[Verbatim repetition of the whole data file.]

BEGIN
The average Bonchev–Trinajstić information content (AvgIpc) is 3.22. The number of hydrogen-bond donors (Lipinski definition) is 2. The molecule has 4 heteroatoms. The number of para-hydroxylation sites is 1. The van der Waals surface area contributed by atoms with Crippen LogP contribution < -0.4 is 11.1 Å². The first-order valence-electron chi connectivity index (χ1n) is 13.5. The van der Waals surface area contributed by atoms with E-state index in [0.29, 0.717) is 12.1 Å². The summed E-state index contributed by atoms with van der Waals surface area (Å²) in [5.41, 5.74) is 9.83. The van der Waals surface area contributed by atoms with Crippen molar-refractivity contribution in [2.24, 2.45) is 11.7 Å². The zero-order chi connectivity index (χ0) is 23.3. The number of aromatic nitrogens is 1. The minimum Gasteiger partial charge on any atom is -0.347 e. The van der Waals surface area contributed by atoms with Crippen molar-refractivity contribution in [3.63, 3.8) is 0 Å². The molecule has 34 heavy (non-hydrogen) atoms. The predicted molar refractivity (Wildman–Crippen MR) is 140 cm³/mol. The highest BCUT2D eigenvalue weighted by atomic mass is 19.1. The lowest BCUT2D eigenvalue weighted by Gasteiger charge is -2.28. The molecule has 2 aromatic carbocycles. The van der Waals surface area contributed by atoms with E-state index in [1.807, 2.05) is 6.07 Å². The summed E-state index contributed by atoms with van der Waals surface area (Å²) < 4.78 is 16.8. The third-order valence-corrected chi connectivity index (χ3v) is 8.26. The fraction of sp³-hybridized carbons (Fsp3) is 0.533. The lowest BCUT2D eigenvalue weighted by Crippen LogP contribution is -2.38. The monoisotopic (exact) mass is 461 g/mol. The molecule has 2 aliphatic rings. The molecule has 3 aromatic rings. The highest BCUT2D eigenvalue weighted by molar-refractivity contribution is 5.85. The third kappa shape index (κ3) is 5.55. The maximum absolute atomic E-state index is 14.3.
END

The average Bonchev–Trinajstić information content (AvgIpc) is 3.22. The number of hydrogen-bond donors (Lipinski definition) is 2. The molecule has 4 heteroatoms. The number of para-hydroxylation sites is 1. The van der Waals surface area contributed by atoms with Crippen LogP contribution < -0.4 is 11.1 Å². The first-order valence-electron chi connectivity index (χ1n) is 13.5. The van der Waals surface area contributed by atoms with E-state index in [0.29, 0.717) is 12.1 Å². The summed E-state index contributed by atoms with van der Waals surface area (Å²) in [5.41, 5.74) is 9.83. The van der Waals surface area contributed by atoms with Crippen molar-refractivity contribution in [2.24, 2.45) is 11.7 Å². The zero-order chi connectivity index (χ0) is 23.3. The number of aromatic nitrogens is 1. The minimum Gasteiger partial charge on any atom is -0.347 e. The van der Waals surface area contributed by atoms with Crippen molar-refractivity contribution in [3.63, 3.8) is 0 Å². The molecule has 34 heavy (non-hydrogen) atoms. The predicted molar refractivity (Wildman–Crippen MR) is 140 cm³/mol. The highest BCUT2D eigenvalue weighted by atomic mass is 19.1. The lowest BCUT2D eigenvalue weighted by Gasteiger charge is -2.28. The molecule has 2 aromatic carbocycles. The van der Waals surface area contributed by atoms with E-state index in [1.807, 2.05) is 6.07 Å². The summed E-state index contributed by atoms with van der Waals surface area (Å²) < 4.78 is 16.8. The third-order valence-corrected chi connectivity index (χ3v) is 8.26. The fraction of sp³-hybridized carbons (Fsp3) is 0.533. The lowest BCUT2D eigenvalue weighted by Crippen LogP contribution is -2.38. The monoisotopic (exact) mass is 461 g/mol. The molecule has 2 aliphatic rings. The molecule has 3 aromatic rings. The highest BCUT2D eigenvalue weighted by molar-refractivity contribution is 5.85. The third kappa shape index (κ3) is 5.55. The maximum absolute atomic E-state index is 14.3.